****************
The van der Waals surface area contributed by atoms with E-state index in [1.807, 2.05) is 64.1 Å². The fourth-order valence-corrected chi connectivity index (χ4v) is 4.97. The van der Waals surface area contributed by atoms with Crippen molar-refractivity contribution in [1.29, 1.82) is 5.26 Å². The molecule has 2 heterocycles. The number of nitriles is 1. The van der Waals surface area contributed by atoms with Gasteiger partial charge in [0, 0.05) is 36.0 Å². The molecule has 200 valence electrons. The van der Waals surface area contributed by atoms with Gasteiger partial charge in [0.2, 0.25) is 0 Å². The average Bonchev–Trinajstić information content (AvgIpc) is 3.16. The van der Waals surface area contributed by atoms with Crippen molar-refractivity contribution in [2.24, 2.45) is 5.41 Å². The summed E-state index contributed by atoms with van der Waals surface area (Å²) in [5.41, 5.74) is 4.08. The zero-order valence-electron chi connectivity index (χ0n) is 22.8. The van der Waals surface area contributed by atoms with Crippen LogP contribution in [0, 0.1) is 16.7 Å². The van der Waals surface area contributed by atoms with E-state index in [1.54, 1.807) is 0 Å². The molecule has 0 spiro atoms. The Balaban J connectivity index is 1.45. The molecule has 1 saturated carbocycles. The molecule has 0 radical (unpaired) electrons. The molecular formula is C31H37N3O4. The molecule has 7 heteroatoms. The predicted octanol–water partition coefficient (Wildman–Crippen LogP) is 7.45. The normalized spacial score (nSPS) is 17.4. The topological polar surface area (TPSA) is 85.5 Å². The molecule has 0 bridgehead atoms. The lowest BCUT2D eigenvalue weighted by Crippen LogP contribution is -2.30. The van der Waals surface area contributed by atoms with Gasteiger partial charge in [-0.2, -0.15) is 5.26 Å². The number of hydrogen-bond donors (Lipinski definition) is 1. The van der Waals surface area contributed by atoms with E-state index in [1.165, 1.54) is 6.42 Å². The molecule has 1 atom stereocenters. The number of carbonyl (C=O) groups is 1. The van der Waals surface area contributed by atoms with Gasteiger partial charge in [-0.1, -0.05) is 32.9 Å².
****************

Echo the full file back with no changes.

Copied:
The van der Waals surface area contributed by atoms with E-state index in [1.807, 2.05) is 64.1 Å². The fourth-order valence-corrected chi connectivity index (χ4v) is 4.97. The van der Waals surface area contributed by atoms with Crippen molar-refractivity contribution in [1.29, 1.82) is 5.26 Å². The molecule has 2 heterocycles. The number of nitriles is 1. The van der Waals surface area contributed by atoms with Gasteiger partial charge in [0, 0.05) is 36.0 Å². The molecule has 200 valence electrons. The van der Waals surface area contributed by atoms with Gasteiger partial charge in [0.2, 0.25) is 0 Å². The average Bonchev–Trinajstić information content (AvgIpc) is 3.16. The van der Waals surface area contributed by atoms with Crippen molar-refractivity contribution in [2.24, 2.45) is 5.41 Å². The summed E-state index contributed by atoms with van der Waals surface area (Å²) in [5.41, 5.74) is 4.08. The zero-order valence-electron chi connectivity index (χ0n) is 22.8. The van der Waals surface area contributed by atoms with Crippen LogP contribution in [0, 0.1) is 16.7 Å². The van der Waals surface area contributed by atoms with E-state index in [1.54, 1.807) is 0 Å². The molecule has 0 spiro atoms. The Balaban J connectivity index is 1.45. The molecule has 1 saturated carbocycles. The molecule has 0 radical (unpaired) electrons. The molecular formula is C31H37N3O4. The molecule has 7 heteroatoms. The predicted octanol–water partition coefficient (Wildman–Crippen LogP) is 7.45. The normalized spacial score (nSPS) is 17.4. The topological polar surface area (TPSA) is 85.5 Å². The molecule has 0 bridgehead atoms. The lowest BCUT2D eigenvalue weighted by Crippen LogP contribution is -2.30. The van der Waals surface area contributed by atoms with Gasteiger partial charge in [-0.2, -0.15) is 5.26 Å². The number of hydrogen-bond donors (Lipinski definition) is 1. The van der Waals surface area contributed by atoms with E-state index in [1.165, 1.54) is 6.42 Å². The molecule has 1 atom stereocenters. The number of carbonyl (C=O) groups is 1. The van der Waals surface area contributed by atoms with Gasteiger partial charge in [-0.1, -0.05) is 32.9 Å².